Imaging the opioidergic reward functions with positron emission tomography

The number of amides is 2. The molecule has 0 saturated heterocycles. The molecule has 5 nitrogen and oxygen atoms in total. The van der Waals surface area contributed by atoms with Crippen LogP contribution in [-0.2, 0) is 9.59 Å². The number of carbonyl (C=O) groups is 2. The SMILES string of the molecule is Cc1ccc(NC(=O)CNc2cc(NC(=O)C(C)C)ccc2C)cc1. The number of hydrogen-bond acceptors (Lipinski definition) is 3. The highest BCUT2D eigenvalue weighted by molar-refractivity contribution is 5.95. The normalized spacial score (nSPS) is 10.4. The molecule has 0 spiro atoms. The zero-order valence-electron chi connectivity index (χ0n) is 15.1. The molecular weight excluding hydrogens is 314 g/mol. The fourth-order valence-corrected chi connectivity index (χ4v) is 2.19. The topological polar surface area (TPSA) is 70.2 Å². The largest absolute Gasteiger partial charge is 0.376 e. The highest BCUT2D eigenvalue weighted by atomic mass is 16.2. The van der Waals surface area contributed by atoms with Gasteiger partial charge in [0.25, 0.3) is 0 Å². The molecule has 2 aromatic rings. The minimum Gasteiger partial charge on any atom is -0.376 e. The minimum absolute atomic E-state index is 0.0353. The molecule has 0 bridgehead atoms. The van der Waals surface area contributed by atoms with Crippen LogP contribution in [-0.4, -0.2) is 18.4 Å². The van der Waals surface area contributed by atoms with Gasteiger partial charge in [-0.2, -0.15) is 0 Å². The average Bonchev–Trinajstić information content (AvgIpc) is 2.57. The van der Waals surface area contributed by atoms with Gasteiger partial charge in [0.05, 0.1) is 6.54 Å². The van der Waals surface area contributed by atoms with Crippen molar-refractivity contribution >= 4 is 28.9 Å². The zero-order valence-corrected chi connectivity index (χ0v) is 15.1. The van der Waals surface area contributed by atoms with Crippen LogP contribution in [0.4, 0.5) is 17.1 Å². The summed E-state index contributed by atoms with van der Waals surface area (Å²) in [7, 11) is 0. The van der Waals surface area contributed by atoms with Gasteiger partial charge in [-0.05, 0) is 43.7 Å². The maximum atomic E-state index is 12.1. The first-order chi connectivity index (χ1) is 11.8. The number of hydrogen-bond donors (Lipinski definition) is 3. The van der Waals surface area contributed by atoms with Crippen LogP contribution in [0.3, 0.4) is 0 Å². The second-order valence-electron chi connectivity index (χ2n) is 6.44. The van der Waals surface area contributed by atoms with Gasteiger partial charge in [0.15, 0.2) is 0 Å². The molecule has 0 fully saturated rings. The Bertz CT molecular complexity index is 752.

The endogenous opioid system modulates approach behaviour and reward functions in both humans and animals. Here I review our recent work on the opioidergic basis the human reward system using in vivo positron emission tomography (PET) with mu opioid receptor (MOR) specific ligand [11C]carfentanil combined with functional magnetic resonance imaging (fMRI). Our results highlight that first, individual differences in MOR availability are associated with sensitivity to rewards. Second, consumption of palatable foods engages the MOR system, and perpetual overstimulation of the MOR system due to overeating and obesity may lead to chronic MOR downregulation. These adverse changes however recover following surgery-induced weight loss. Third, opioid system also plays a key role in modulating social rewards. Prosocial behavior such as social touching (grooming) and group laughter engages the MOR system, and striatal MOR availability predicts empathetic responses (as measured by BOLD-fMRI) when seeing others in pain. Altogether these data highlight the centrality of MOR system for processing a wide array of rewards, and suggest that dysfunctions of the MOR system may have strong impact on somatic and psychological well being.